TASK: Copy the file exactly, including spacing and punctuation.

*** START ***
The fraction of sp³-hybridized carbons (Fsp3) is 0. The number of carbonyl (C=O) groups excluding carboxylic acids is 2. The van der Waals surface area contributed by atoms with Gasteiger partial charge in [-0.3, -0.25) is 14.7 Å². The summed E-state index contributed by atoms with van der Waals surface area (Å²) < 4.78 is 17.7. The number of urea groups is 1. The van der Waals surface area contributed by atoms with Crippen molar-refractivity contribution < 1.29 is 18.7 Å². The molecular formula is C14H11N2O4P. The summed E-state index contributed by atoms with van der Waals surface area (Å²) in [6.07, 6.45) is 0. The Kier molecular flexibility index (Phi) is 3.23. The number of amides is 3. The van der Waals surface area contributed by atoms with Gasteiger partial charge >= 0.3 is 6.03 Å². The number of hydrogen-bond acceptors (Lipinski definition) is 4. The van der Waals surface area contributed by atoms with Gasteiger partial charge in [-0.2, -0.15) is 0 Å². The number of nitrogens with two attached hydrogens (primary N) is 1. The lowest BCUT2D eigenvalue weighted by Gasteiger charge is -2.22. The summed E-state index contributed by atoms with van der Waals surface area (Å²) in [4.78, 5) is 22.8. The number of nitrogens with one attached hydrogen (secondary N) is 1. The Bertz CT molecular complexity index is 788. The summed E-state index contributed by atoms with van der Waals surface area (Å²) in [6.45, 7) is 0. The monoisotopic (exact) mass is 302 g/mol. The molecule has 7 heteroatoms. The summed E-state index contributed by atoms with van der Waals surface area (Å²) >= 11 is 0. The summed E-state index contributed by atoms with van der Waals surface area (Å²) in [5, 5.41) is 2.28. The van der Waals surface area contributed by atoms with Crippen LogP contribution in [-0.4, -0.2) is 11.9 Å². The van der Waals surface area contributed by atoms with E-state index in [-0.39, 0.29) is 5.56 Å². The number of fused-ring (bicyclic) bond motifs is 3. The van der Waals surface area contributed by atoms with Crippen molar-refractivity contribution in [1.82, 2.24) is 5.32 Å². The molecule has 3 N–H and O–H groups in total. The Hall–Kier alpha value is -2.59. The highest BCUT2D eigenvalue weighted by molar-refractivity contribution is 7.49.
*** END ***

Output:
The fraction of sp³-hybridized carbons (Fsp3) is 0. The number of carbonyl (C=O) groups excluding carboxylic acids is 2. The van der Waals surface area contributed by atoms with Gasteiger partial charge in [-0.3, -0.25) is 14.7 Å². The summed E-state index contributed by atoms with van der Waals surface area (Å²) < 4.78 is 17.7. The number of urea groups is 1. The van der Waals surface area contributed by atoms with Crippen molar-refractivity contribution < 1.29 is 18.7 Å². The molecular formula is C14H11N2O4P. The summed E-state index contributed by atoms with van der Waals surface area (Å²) in [6.07, 6.45) is 0. The Kier molecular flexibility index (Phi) is 3.23. The number of amides is 3. The van der Waals surface area contributed by atoms with Gasteiger partial charge >= 0.3 is 6.03 Å². The number of hydrogen-bond acceptors (Lipinski definition) is 4. The van der Waals surface area contributed by atoms with Gasteiger partial charge in [-0.2, -0.15) is 0 Å². The number of nitrogens with two attached hydrogens (primary N) is 1. The lowest BCUT2D eigenvalue weighted by Gasteiger charge is -2.22. The summed E-state index contributed by atoms with van der Waals surface area (Å²) in [4.78, 5) is 22.8. The number of nitrogens with one attached hydrogen (secondary N) is 1. The Bertz CT molecular complexity index is 788. The summed E-state index contributed by atoms with van der Waals surface area (Å²) in [6.45, 7) is 0. The monoisotopic (exact) mass is 302 g/mol. The molecule has 7 heteroatoms. The summed E-state index contributed by atoms with van der Waals surface area (Å²) >= 11 is 0. The summed E-state index contributed by atoms with van der Waals surface area (Å²) in [5, 5.41) is 2.28. The van der Waals surface area contributed by atoms with Crippen LogP contribution in [-0.4, -0.2) is 11.9 Å². The van der Waals surface area contributed by atoms with E-state index in [-0.39, 0.29) is 5.56 Å². The number of fused-ring (bicyclic) bond motifs is 3. The van der Waals surface area contributed by atoms with Crippen molar-refractivity contribution in [1.82, 2.24) is 5.32 Å². The molecule has 3 N–H and O–H groups in total. The Hall–Kier alpha value is -2.59. The highest BCUT2D eigenvalue weighted by molar-refractivity contribution is 7.49.